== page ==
Field additivity of Stiles's Pi-4 color mechanism.

@article{Reeves1987FieldAO,
  title={Field additivity of Stiles's Pi-4 color mechanism.},
  author={Adam J. Reeves},
  journal={Journal of the Optical Society of America. A, Optics and image science},
  year={1987},
  volume={4 3},
  pages={
          525-9
        }
}
  • A. Reeves
  • Published 1 March 1987
  • Physics, Medicine
  • Journal of the Optical Society of America. A, Optics and image science
Stiles's middle-wave color mechanism Pi-4 is field additive for mixtures of 410-, 480-, 530-, 622-, and 670-nm adaptation fields, when studied with a 1-deg, 200-msec, 500-nm foveal test flash at 10 times absolute threshold. 
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Effects of chromatic adaptation on opponent interactions in monkey increment-threshold spectral-sensitivity functions.
TLDR
Most of the changes in the shape of ITSS functions under chromatic adaptation are explained by the von Kries adaptation principle.

References

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TLDR
The results cannot reject the hypothesis that the first log unit of adaptation observed under II5-isolation conditions is determined exclusively by the quantum catch rate of the long-wavelength-sensitive cones.
Pi-4: adaptation of more than one class of cone.
TLDR
The Pi-4 color mechanism was isolated in three observers with a 500-nm, 200-msec, l-deg foveal test flash and it is concluded that thePi-4 branch represents light adaptation controlled by more than one class of cone.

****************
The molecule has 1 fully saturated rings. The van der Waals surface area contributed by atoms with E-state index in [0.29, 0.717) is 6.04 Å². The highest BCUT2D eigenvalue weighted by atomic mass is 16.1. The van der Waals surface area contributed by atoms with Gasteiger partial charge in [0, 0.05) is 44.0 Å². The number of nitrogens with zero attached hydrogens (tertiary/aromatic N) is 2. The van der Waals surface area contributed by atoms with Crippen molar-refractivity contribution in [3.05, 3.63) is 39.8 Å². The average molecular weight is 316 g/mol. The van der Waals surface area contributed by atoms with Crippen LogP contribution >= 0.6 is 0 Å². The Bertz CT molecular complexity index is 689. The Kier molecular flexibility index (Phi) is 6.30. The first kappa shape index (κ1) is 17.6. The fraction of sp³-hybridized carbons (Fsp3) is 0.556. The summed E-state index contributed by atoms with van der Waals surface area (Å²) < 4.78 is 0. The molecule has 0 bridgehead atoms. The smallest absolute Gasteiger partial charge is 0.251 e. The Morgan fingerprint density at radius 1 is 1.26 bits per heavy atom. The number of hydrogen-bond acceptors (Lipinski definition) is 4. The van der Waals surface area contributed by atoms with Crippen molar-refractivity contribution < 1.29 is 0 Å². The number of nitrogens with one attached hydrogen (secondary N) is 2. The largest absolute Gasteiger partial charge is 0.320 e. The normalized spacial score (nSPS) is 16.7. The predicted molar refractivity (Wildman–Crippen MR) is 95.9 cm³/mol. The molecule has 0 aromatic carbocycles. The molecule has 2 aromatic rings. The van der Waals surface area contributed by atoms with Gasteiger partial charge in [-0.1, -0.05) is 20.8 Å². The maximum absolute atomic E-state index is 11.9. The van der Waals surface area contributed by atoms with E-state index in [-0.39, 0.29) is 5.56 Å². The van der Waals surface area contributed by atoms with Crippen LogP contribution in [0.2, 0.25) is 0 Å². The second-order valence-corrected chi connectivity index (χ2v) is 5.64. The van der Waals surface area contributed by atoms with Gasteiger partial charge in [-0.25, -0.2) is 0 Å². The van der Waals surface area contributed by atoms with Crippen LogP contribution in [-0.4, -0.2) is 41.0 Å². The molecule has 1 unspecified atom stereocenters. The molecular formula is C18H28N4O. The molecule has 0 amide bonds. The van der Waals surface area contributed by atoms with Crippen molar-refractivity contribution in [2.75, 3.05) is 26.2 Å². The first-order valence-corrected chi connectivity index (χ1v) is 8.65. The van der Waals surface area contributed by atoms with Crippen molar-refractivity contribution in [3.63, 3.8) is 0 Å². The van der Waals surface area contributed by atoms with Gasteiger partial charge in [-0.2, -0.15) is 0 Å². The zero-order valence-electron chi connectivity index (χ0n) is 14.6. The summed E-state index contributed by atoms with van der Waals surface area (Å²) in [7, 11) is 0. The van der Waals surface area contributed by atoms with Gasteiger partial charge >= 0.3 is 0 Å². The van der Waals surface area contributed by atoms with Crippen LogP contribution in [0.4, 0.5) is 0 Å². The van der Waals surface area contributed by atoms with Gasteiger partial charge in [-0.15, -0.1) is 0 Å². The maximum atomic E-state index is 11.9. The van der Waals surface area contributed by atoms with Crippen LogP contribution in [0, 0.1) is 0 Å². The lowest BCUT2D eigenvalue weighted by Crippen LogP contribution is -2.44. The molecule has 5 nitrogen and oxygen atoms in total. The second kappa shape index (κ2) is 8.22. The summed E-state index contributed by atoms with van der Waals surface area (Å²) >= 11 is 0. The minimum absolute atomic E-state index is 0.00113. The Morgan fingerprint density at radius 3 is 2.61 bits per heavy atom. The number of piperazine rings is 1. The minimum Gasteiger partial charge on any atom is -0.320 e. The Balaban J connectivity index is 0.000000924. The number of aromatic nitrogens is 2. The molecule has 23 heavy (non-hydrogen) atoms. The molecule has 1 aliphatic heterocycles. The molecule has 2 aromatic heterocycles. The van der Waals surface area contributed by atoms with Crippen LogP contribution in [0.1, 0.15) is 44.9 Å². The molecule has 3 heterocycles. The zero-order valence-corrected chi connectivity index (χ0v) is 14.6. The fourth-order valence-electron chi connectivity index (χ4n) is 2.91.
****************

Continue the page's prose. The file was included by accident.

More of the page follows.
Exchange thresholds for long-wavelength incremental flashes.
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    Journal of the Optical Society of America
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TLDR
Results can be accounted for if the 641-nm tests are detected not through pathways controlled by long-wavelength cones alone but through nonopponent (20-msc) and opponent (200-msec) pathways whose sensitivities may be reduced by transient inputs from other cones.
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TLDR
A model is developed to explain this surprising phenomenon where the cone spectral sensitivities of normals are seen to be the same as those of dichromats, although there is some individual variation.
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  • Biology
    Journal of the Optical Society of America
  • 1983
TLDR
The summation-index technique was applied to flicker photometry to investigate the linearity law, and the subsummation was interpreted as cancellation of red and green responses in the red-versus-green opponent channel.
Opponent chromatic response functions for an average observer
TLDR
Average opponent chromatic response functions are presented for use in quantitative models of color perception and are used to describe a theoretical huenaming curve for an average observer.
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